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The New Fable Of Susan And The Daughter And The Granddaughter, And Then Something Re
by [?]

His Trousers seemed to be choking him. The Pompadour was protected by a Derby of the Fried-Egg species. It was the kind that Joe Weber helped to keep in Public Remembrance. But in 1886 it was de Rigeur, au Fait, and a la mode.

Frances would load the hateful City Chap into the high Cart and exhibit him up and down all the Residence Thoroughfares.

On nearly every Front Porch some Girl whose Father was not interested in the First National Bank would peer out through the Morning Glories at the Show-off and then writhe like an Angle-Worm.

The Wedding was the biggest thing that had struck the town since Forepaugh stopped over on his way from Peoria to Decatur.

Frances was not a popular Girl, on account of being so Uppish, so those who could not fight their way into the Church climbed up and looked through the Windows.

The Groom wore a Swallow-Tail.

Most of those present had seen Pictures of the Dress Suit. In the Fireside Companion, the Gentleman wearing one always had Curls, and the Wood-Engraving caught him in the act of striking a Lady in the Face and saying “Curse you!”

The Feeling at the County-Seat was that Frances had taken a Desperate Chance.

The caterer with Colored Help in White Gloves, the ruby Punch suspected of containing Liquor, the Japanese Lanterns attached to the Maples, the real Lace in the Veil, the glittering Array of Pickle-Jars, and a well-defined Rumor that most of the imported Ushers had been Stewed, gave the agitated Hamlet something to blat about for many and many a day.

The Bachelor of Arts grabbed off by the daughter of Jennie and the Grand-daughter of Susan was the owner of Real Estate in the congested Business District of a Town which came into Public Attention later on through the efforts of Frank Chance.

His front name was Willoughby, but Frances always called him “Dear,” no matter what she happened to be thinking at the time.

Part of State Street had been wished on to Willoughby. He was afraid to sell, not knowing how to reinvest.

So he sat back and played safe. With growing Delight he watched the Unearned Increment piling up on every Corner. He began to see that he would be fairly busy all his life, jacking up Rents.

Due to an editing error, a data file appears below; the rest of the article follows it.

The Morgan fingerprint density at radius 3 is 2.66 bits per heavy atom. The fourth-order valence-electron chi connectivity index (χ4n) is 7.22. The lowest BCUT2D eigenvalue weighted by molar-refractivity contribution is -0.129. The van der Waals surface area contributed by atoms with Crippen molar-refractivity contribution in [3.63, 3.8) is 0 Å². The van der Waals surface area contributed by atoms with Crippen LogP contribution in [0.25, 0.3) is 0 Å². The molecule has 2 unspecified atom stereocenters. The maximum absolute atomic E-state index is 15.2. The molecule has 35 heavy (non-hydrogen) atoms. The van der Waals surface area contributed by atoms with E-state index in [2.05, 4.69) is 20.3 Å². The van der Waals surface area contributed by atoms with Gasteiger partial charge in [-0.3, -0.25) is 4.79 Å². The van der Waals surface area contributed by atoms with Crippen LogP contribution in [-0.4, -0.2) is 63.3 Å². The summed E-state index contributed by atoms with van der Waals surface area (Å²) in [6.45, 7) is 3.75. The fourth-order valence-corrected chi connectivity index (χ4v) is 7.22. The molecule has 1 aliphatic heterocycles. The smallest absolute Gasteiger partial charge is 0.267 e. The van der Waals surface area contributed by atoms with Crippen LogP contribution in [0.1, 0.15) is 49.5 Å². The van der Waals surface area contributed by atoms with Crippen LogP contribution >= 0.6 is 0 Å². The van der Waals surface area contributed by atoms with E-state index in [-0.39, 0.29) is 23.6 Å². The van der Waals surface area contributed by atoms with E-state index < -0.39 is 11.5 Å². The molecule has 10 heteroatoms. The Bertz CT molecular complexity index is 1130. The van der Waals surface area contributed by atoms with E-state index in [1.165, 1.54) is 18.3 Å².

The Red-Brick Fortress to which he conducted Frances had Stone Steps in front and a secret Entrance for lowly Trades-people at the rear.

Willoughby and his wife had the high courage of Youth and the Financial Support of all the Money Spenders along State Street, so they started in on Period Decoration. Each Room in the House was supposed to stand for a Period. Some of them stood for a good deal.

A few of the Periods looked like Exclamation Points.

The young couple disregarded the Toll-Gate Period and the Log-Cabin Period, but they worked in every one of the Louies until the Gilt Furniture gave out.

The delighted Caller at the House beside the Lake would pass from an East Indian Corridor through an Early Colonial Ante-Room into a Japanese Boudoir and, after resting his Hat, would be escorted into the Italian Renaissance Drawing-Room to meet the Hostess. From this exquisite Apartment, which ate up one year’s Rent of a popular Buffet near Van Buren Street, there could be obtained a ravishing glimpse of the Turkish Cozy Corner beyond, including the Battle-Axes and the Red Lamp.

Frances soon began to hob-nob with the most delicatessen Circles, including Families that dated back to the Fire of 1871.

She was not at all Dizzy, even when she looked down from the Mountain Peak at her happy Birthplace, 15,000 feet below.

Willoughby turned out to be a satisfactory Housemate. His Voltage was not high, but he always ate Peas with a Fork and never pulled at the Leash when taken to a Musicale.

In front of each Ear he carried a neat Area of Human Ivy, so that he could speak up at a Meeting of Directors. Until the year 1895, the restricted Side-Whisker was an accepted Trade-Mark of Commercial Probity.